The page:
arrowPath 2checkclipboardfacebookShapeShapearrowglue icongoogle-plusinstagramlinkedinrssicon searcharrowtwitteryoutube 2
Menu

This Belgian top manager divulges 9 qualities that today’s business leaders can’t do without November 9, 2017

Company Culture Guy Wollaert

In these disruptive times, many a CEO is tearing his (or her) hair out. With each passing day, the world becomes more complex and changes happen fast. Business leaders realize, more than ever, that they must innovate in order to stay ahead. Which is why they increasingly try to make innovation the cornerstone of their company’s DNA. Quite a challenge! Nonetheless, there are enough people who – even in large organizations – have managed to change course and create an organization that simples oozes innovation. Guy Wollaert, a citizen of Ghent, is just such a person. Wollaert worked his way up to Senior Vice President, Chief Technical & Innovation Officer at Coca-Cola – the highest rank ever reached by a Belgian at the international drinks giant. This is what he had to say in a recent interview with Bloovi (an informative, connecting platform for the digital sector).

No one-size-fits-all approach

In 2005, after a career of 25 years, Guy Wollaert finally closed the door of Coca-Cola behind him. These days, he advises companies and startups on innovation strategy. “Nowadays, there is no one-size-fits-all approach to really surprise people with innovation,” said Wollaert to kick off proceedings. “Nowadays, innovation takes place in numerous sectors, all at the same time. So there’s no sure-and-fast recipe for success. The speed at which our world is currently changing is hard to get your head around. We can scarcely imagine the consequences of hybrid technologies such as artificial intelligence (AI), virtual reality or augmented reality (VR/AR). Nonetheless, we see them springing up everywhere. That is a tell-tale sign that we’re living in a hugely innovative era. At the same time, we’re also wrestling with issues of climate change and shifts in importance among consumers. All these things have an impact, making life more complicated for business managers.” Nevertheless, we shouldn’t despair, thinks Wollaert.

How managers should tackle this era of change? “That’s something that I often break my head over,” answers Wollaert, laughing. “Actually, it boils down to the fact that you – as manager – are able to wield certain core values to come through this period easier. I, myself, have defined nine words that describe the core values that today’s successful managers should abide by. That way, they can ensure that their company overcomes the challenges of both Today and Tomorrow.”

Get more insights from Guy Wollaert and other inspiring speakers at our next Innovation Bootcamp in Utrecht!

The 9 building blocks in order to survive the storm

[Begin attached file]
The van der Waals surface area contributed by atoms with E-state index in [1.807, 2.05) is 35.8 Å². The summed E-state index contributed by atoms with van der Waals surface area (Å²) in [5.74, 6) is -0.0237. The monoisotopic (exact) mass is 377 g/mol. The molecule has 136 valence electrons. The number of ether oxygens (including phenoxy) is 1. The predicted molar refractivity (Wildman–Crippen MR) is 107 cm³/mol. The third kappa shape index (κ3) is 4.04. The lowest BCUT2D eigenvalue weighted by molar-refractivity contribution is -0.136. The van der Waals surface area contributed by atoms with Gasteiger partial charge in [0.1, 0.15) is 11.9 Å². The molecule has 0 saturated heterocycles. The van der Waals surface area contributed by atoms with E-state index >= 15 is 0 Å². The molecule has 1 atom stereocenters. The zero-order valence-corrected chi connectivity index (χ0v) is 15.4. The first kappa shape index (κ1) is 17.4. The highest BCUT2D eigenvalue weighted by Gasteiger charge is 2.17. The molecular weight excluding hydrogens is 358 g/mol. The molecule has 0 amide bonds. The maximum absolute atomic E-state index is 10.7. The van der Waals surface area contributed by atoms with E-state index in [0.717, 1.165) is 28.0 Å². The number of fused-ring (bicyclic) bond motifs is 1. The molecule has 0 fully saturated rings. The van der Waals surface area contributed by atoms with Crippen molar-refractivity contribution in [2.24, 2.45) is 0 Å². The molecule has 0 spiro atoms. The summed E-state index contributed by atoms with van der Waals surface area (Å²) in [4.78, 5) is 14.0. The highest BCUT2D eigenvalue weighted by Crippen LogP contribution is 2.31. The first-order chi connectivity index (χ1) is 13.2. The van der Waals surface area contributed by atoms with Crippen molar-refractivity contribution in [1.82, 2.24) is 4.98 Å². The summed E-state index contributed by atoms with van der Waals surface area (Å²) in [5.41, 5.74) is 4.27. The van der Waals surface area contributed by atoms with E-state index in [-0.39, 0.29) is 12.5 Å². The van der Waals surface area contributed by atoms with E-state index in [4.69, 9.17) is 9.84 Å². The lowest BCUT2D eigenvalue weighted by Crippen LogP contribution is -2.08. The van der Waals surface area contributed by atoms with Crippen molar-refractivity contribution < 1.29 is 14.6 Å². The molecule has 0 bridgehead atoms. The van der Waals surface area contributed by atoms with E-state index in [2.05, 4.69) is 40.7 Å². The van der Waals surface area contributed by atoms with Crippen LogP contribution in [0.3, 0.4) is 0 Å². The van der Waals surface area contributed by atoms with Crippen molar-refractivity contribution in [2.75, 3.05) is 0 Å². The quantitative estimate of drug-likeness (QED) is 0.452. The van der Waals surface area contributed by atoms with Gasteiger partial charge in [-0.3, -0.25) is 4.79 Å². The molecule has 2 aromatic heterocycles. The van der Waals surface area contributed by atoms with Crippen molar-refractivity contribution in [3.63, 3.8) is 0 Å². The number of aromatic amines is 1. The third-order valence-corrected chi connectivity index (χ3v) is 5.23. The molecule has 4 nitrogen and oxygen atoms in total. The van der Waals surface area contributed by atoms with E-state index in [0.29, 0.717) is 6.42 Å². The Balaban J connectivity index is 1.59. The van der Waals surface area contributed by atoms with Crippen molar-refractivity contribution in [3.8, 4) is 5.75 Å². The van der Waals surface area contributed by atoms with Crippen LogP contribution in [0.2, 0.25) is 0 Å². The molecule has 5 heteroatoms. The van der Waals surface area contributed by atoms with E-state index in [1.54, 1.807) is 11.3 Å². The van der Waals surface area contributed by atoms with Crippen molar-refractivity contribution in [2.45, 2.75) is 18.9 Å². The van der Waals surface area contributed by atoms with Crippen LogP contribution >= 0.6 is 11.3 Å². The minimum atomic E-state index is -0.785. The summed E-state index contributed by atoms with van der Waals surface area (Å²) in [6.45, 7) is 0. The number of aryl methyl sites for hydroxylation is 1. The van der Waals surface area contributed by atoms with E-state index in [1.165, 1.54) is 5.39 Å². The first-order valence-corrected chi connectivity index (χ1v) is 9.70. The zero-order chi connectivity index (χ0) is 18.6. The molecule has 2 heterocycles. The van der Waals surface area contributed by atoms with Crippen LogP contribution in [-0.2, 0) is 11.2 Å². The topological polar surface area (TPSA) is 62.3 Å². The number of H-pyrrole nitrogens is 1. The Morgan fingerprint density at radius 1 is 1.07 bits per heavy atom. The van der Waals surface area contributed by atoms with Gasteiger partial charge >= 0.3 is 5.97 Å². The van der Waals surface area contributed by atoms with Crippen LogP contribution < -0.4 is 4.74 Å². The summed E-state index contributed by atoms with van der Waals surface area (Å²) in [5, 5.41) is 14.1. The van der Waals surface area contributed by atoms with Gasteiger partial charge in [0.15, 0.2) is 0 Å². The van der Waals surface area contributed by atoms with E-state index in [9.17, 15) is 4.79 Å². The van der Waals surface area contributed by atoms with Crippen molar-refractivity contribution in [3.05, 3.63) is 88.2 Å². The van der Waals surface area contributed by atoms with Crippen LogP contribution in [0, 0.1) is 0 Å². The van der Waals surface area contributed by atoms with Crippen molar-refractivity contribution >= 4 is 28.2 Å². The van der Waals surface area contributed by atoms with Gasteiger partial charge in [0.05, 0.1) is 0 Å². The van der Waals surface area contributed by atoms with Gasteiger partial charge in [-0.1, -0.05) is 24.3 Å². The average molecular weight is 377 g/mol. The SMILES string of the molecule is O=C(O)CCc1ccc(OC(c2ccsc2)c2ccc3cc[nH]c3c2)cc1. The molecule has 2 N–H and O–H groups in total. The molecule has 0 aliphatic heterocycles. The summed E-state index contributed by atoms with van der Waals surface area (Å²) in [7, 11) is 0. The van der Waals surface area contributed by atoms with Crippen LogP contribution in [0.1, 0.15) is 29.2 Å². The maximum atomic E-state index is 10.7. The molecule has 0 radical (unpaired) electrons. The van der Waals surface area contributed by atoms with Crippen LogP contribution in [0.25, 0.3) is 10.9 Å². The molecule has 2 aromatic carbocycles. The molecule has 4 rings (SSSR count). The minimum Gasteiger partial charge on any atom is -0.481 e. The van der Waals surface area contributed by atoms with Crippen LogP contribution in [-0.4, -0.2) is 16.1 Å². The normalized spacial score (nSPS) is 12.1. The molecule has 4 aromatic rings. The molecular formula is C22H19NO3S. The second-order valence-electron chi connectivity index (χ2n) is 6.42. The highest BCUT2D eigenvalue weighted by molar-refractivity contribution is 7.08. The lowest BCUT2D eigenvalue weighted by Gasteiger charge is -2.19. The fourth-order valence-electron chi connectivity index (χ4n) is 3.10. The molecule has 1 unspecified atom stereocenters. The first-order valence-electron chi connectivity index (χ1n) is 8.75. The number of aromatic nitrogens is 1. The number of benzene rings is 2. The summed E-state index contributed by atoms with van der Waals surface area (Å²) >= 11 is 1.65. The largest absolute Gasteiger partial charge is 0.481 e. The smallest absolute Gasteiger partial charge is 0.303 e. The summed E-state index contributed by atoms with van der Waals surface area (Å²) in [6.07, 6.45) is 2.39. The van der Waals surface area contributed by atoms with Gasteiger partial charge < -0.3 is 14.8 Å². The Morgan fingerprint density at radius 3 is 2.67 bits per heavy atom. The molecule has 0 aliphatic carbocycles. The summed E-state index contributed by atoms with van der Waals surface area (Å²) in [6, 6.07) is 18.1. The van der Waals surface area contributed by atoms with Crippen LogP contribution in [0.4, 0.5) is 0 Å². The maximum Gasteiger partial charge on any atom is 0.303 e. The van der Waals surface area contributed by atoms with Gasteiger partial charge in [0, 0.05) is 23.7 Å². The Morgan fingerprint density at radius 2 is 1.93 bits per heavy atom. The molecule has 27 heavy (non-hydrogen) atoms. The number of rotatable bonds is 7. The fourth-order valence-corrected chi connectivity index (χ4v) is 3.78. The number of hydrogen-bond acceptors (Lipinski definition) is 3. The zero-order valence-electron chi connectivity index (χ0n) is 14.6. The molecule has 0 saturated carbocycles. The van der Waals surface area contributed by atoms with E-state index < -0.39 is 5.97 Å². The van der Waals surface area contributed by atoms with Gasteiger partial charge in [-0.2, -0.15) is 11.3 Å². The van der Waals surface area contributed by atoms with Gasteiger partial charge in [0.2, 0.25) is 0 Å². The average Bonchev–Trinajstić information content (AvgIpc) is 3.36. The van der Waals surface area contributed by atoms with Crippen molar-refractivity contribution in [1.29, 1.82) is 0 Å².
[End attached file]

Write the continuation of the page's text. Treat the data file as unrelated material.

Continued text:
According to Wollaert, having a clearly defined vision (1) is a first core value that managers can’t be without. “Without a transparent vision you’re nothing. A manager must think long and hard about the essence of his company. What are we engaged in? Why do we exist? Are we still relevant enough to our clientele?” According to the ex-top man at Coca-Cola, those are crucial questions where managers – more than ever before – need to have a telling answer to. “After all, these days, as a company, being profitable is not enough. Increasingly, companies are expected to underscore their relevance. Think, for example, of Zuckerberg who, besides making Facebook a success, has clearly expressed his ambition to get everyone in the world on the Net.”

"A manager doesn’t necessarily have to come up with all the answers himself. But he should surround himself with the right people who are capable of that."

“Besides having a vision, managers should also dare explore new avenues (2),” Wollaert argues. “everything, these days, is interconnected. For instance, healthy eating and CO2 emissions are inextricably linked. The physical and digital worlds too, are increasingly interlinked. To make those connections, managers should urge staff to think outside their particular discipline and be inspired by solutions outside their own industry and comfort zone.” Above all, says Wollaert, managers should motivate their people to be insatiably curious. “Marketers should understand the inner workings of the supply chain or, alternatively, what challenges Finance has to face in order to better understand everything.”

"Without a transparent vision you’re nothing. A manager should think long and hard about the essence of his company. What are we engaged in? Why do we exist? Are we still relevant enough to our clientele?”

Simplifying matters and, as a result, keeping one’s focus (3) is, says Wollaert, the third key characteristic that managers need to master. “Having identified problems, managers need to think up a simple solution that gets right to the heart of the matter,” says Wollaert. “Naturally that doesn’t mean that the manager himself, has to come up with all the answers. But he should surround himself with the right people who are able to deliver.

A good example is how Steve Jobs at Apple made designer Jony Ive the number 2 in the company. Ive’s design thinking ensured that Apple made the right choices, based on that philosophy, and turned them into operational decisions. And Apple did well out of that. If you want to innovate, principles like that are hugely important.”